Tuesday, March 11, 2014
By Tom Chard firstname.lastname@example.org
South Portland junior varsity Coach Dave Cousins shouted out a shooting tip to Matt Pelletier after he missed a 3-pointer during Tuesday’s game against Scarborough. The next time down the floor, Pelletier drilled a 3 from the right side.
Jake Moody, Wells: Moody went over the 1,000-point plateau for his career when he scored 25 points in a game against Cape Elizabeth which the Warriors lost, 59-48. He is the first boys’ player in school history to reach the milestone. Moody is averaging 26 points a game.
Nick Thibeault, Gorham: Thibeault scored 27 points with eight rebounds and two blocks to lead Gorham to a 49-31 win over Cheverus. It was Gorham’s biggest win to date and improved its record to 4-4.
Tom Coyne, Falmouth: Coyne scored 24 points in a 67-54 win over York. In the previous game against Cape Elizabeth, Coyne had 22 points, including 12 points in the second quarter as Falmouth outscored Cape 23-8.
Jack Fiorini, South Portland: Fiorini had 21 points and 13 rebounds in a 48-31 win over Massabesic, and 15 points and 10 rebounds in a 66-53 win over Scarborough.
AREA TOP 10
3. Bonny Eagle
If anyone is qualified to offer such tips, it would seem to be Cousins, one of the best shooters in Red Riots’ history. Cousins is back at his alma mater as the junior varsity coach and assistant varsity coach.
“It’s great to be back in this (Beal) gym,” said Cousins. “I have some great memories here.”
Cousins, now 51, played on back-to-back undefeated Class A state championship teams in 1979 and 1980. As a senior, Cousins was the Red Riots’ leading scorer with a 20-ppg average and a career-best 43 points against Westbrook. Cousins played before the 3-point shot was instituted. After high school, he played at Bentley College in Waltham, Mass.
Cousins returned to Maine a couple of years ago after working as the marketing director for the Barre-Montpelier Times-Argus in Vermont. He now works for Direct Maine of Maine and as a substitute teacher at South Portland High.
“I always wanted to coach and never did it,” said Cousins who lives in South Portland with his wife Jean.
Cousins approached South Portland Coach Phil Conley shortly after he returned to the state and asked if there were any openings on his staff. There weren’t, but there was one at Scarborough High where Cousins coached the junior varsity last season. South Portland had an opening this season and Cousins was hired.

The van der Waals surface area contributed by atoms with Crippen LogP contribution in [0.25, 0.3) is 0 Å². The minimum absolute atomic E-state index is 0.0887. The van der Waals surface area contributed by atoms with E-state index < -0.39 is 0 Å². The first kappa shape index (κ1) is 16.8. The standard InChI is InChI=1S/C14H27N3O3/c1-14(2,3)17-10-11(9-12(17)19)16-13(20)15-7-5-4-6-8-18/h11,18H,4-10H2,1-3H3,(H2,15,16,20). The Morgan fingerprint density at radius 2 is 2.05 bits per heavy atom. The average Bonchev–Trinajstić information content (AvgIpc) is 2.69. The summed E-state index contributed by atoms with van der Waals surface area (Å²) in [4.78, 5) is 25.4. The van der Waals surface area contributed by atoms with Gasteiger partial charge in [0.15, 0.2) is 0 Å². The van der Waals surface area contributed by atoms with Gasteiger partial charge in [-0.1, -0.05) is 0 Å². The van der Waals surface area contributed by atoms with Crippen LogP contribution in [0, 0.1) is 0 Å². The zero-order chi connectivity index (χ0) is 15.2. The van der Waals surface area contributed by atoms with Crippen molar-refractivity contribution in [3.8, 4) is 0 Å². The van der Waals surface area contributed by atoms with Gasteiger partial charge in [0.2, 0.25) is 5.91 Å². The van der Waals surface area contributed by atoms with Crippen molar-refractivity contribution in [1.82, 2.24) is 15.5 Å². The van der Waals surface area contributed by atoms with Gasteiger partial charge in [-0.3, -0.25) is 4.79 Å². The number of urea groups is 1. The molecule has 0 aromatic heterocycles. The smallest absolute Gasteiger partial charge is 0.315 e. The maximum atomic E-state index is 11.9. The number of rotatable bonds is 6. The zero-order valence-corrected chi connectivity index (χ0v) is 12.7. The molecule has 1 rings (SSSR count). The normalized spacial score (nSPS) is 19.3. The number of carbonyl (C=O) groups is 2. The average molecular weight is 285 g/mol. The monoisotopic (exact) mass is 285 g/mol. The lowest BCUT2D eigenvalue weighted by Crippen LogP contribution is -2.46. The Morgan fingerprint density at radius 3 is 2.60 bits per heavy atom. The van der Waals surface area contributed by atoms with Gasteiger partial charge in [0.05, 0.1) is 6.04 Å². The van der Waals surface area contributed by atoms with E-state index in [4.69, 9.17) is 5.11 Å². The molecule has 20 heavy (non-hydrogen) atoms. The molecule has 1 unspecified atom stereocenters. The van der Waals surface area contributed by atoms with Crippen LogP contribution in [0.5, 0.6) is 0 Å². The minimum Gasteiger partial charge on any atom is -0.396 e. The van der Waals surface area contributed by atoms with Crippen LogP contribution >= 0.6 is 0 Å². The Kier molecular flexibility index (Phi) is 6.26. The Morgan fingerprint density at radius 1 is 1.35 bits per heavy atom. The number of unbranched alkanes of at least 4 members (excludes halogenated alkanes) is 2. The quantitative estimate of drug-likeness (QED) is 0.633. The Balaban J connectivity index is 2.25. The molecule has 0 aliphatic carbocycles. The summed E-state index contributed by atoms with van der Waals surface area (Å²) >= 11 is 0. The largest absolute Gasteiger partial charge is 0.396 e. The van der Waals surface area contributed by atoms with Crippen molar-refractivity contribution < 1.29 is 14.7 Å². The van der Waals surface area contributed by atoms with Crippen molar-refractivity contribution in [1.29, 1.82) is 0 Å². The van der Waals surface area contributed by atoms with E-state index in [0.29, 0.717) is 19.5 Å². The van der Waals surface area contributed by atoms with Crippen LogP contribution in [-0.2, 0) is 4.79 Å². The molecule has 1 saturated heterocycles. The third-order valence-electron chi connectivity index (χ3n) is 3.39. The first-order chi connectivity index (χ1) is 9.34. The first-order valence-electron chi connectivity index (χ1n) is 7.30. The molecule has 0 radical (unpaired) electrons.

“Dave has been a perfect fit,” said Conley.
“He works extremely hard for the program. After an hour and a half of JV practice, Dave will stay for the two-hour varsity practice. He loves to teach basketball and loves to be around the kids. I talk about the rich tradition of South Portland basketball to the kids. Dave is a big part of that tradition.”
Conley credits Cousins with helping improve a young Riots backcourt. Cousins loves to work on shooting.
“It’s satisfying because most everyone wants to work on their shot, which is perfect for me because shooting is my passion,” said Cousins.
“I love teaching shooting. When they see themselves improving, it makes it rewarding.”
Cousins grew up in an era when kids shot alone at a driveway basket or played pickup games. There were no AAU teams. During the winter, Cousins would wear a glove on his left hand as he put up shot after shot with his right.
“When I was young, we shot at 81/2-foot baskets in South Portland Grammar School League,” he said.
“We didn’t have to bring the ball down to our hip to reach the basket because we could reach the basket shooting the proper way with the elbow in, your pointing finger in the middle of the ball, the ball flowing off your finger tips with everything aligned to the basket. I tell my players to catch the ball in stride and shoot. For me, it was a natural feel.”
When Cousins got to high school, the Riots were loaded with talent with the likes of Brett Brown, the current Philadelphia 76ers coach, and Vinall Trophy winner Ken Lynch, who formed a powerful backcourt combo. Cousins was a year behind Brown and Lynch in school and averaged around 8 points per game his junior year.
(Continued on page 2)